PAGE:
That didn’t last. In 1993, a broad coalition of environmental groups—including SEACC—organized the Alaska Rainforest Campaign (ARC) to defend the Tongass from the post-TTRA, pulp mill counter-attack. Directing ARC, Steve worked with SEACC to secure our conservation gains, ultimately hastening the end of the pulp mill era. Afterward, The Pew Charitable Trusts plucked Steve out of Alaska to serve for the next 20 years in a variety of roles, beginning as the architect of the National Forest Roadless Areas campaign and ending as director of Pew’s International Lands Conservation program. Now working for the Resources Legacy Fund as a senior strategist, specializing in forest conservation, Steve rejoined the SEACC board in the summer of 2017.
Teddy Roosevelt once said that fighting for what’s right is the noblest sport in the world. Steve lives by that creed but on those rare occasions when he’s not working, he loves hunting, fishing, camping, all team sports, reading anything and everything he gets his hands on, and exploring the most remote, least known wilderness areas he can find. He currently resides in the southernmost suburb of Alaska, Seattle’s Ballard neighborhood, and keeps his firewood bone dry.
His love of Alaska brought him north in 1984 to work as SEACC’s Executive Director, a position he would hold twice before transitioning to the board. At SEACC he worked to protect the Tongass from logging via the enactment of the Tongass Timber Reform Act (TTRA) in 1990. Later he again had his work cut out, battling the two behemoth pulp mills which were eventually shut down. In all, he helped protect over 1.4 million acres of the Tongass. In 1990 he received the Olaus Murie Award for his work with the TTRA and in 2016 received the lifetime achievement award from the Alaska Conservation Foundation and was inducted into the Alaska Conservation Hall of Fame to honor his dedication to protecting the Tongass, spanning the last four decades.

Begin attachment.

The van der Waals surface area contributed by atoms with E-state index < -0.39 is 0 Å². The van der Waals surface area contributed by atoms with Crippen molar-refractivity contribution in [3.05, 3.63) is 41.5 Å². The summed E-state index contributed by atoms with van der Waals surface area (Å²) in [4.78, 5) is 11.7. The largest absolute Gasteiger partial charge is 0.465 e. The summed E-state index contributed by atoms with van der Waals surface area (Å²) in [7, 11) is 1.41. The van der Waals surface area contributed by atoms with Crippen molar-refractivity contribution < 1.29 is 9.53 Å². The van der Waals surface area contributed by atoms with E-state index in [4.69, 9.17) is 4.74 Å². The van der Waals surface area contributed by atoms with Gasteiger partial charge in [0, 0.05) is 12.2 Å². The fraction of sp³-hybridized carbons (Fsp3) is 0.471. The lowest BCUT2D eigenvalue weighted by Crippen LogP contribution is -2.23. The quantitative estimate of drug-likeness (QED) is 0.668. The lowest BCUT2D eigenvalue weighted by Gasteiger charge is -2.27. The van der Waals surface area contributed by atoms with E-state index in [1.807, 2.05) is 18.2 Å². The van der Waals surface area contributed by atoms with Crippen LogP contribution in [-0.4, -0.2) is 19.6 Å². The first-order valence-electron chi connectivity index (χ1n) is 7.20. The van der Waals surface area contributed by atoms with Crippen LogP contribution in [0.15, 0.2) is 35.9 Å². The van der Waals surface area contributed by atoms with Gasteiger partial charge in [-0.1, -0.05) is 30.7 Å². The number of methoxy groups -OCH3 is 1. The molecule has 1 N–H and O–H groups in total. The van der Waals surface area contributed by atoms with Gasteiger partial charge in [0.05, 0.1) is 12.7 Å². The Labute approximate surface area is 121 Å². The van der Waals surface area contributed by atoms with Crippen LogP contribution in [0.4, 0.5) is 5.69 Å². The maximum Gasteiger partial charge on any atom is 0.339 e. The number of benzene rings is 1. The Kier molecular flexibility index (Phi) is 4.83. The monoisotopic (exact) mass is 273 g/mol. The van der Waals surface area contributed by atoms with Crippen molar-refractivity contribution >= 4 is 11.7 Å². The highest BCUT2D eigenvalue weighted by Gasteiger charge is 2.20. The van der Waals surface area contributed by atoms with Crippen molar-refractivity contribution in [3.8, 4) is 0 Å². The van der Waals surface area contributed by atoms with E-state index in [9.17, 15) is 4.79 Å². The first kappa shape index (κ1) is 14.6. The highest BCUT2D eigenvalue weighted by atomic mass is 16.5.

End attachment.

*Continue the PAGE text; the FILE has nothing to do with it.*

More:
All in all, including his work in and for Alaska, Bart has been a key player in bedrock grassroots team efforts which have secured lasting protections for over 10 million acres of our public lands —- primarily in Wyoming, Alaska, Nevada & Idaho, and ranging from Oregon to Arizona, to New Hampshire, & Puerto Rico.
Beyond his dedicated work to safeguard our wild public lands and salmon strongholds, Bart has also been a ranch hand, singer/songwriter, construction laborer, farm worker, firewood cutter. He enjoys hiking, horseback riding, playing music, and hunting deer. He is also a long-standing member of the Boards of Directors of statewide grassroots wilderness groups in Wyoming, Virginia, and Arizona and Arizona’s “Friends of the Tumacacori Highlands.”
He was first impressed by SEACC when he joined us to protect the traditional subsistence cabins in Yakutat. High fees from the Forest Service threatened cabins that had been in families for generations and were a central piece of maintaining a subsistence lifestyle for many families. Together with Buck and Guy, they worked to reduce the fees, keeping the cabins and allowing families to retain their traditional way of life.